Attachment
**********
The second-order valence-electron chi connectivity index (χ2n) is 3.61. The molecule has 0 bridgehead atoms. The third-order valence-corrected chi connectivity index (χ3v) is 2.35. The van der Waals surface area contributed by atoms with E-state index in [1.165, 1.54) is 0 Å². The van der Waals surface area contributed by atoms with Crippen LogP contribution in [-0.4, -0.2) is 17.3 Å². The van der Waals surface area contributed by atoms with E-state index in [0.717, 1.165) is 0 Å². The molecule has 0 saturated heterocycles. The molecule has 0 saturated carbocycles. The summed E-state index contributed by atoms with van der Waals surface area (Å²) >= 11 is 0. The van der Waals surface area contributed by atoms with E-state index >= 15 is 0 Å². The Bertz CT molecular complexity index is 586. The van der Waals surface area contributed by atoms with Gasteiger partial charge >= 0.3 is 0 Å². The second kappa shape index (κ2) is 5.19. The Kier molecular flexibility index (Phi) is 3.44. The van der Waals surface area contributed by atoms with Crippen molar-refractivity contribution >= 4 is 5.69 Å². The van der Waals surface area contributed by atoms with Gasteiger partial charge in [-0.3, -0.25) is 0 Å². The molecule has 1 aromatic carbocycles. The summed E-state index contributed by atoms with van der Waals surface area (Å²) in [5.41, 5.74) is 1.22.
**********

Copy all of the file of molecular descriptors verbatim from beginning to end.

The second-order valence-electron chi connectivity index (χ2n) is 3.61. The molecule has 0 bridgehead atoms. The third-order valence-corrected chi connectivity index (χ3v) is 2.35. The van der Waals surface area contributed by atoms with E-state index in [1.165, 1.54) is 0 Å². The van der Waals surface area contributed by atoms with Crippen LogP contribution in [-0.4, -0.2) is 17.3 Å². The van der Waals surface area contributed by atoms with E-state index in [0.717, 1.165) is 0 Å². The molecule has 0 saturated heterocycles. The molecule has 0 saturated carbocycles. The summed E-state index contributed by atoms with van der Waals surface area (Å²) >= 11 is 0. The van der Waals surface area contributed by atoms with E-state index >= 15 is 0 Å². The Bertz CT molecular complexity index is 586. The van der Waals surface area contributed by atoms with Gasteiger partial charge >= 0.3 is 0 Å². The second kappa shape index (κ2) is 5.19. The Kier molecular flexibility index (Phi) is 3.44. The van der Waals surface area contributed by atoms with Crippen molar-refractivity contribution >= 4 is 5.69 Å². The van der Waals surface area contributed by atoms with Gasteiger partial charge in [-0.3, -0.25) is 0 Å². The molecule has 1 aromatic carbocycles. The summed E-state index contributed by atoms with van der Waals surface area (Å²) in [5.41, 5.74) is 1.22.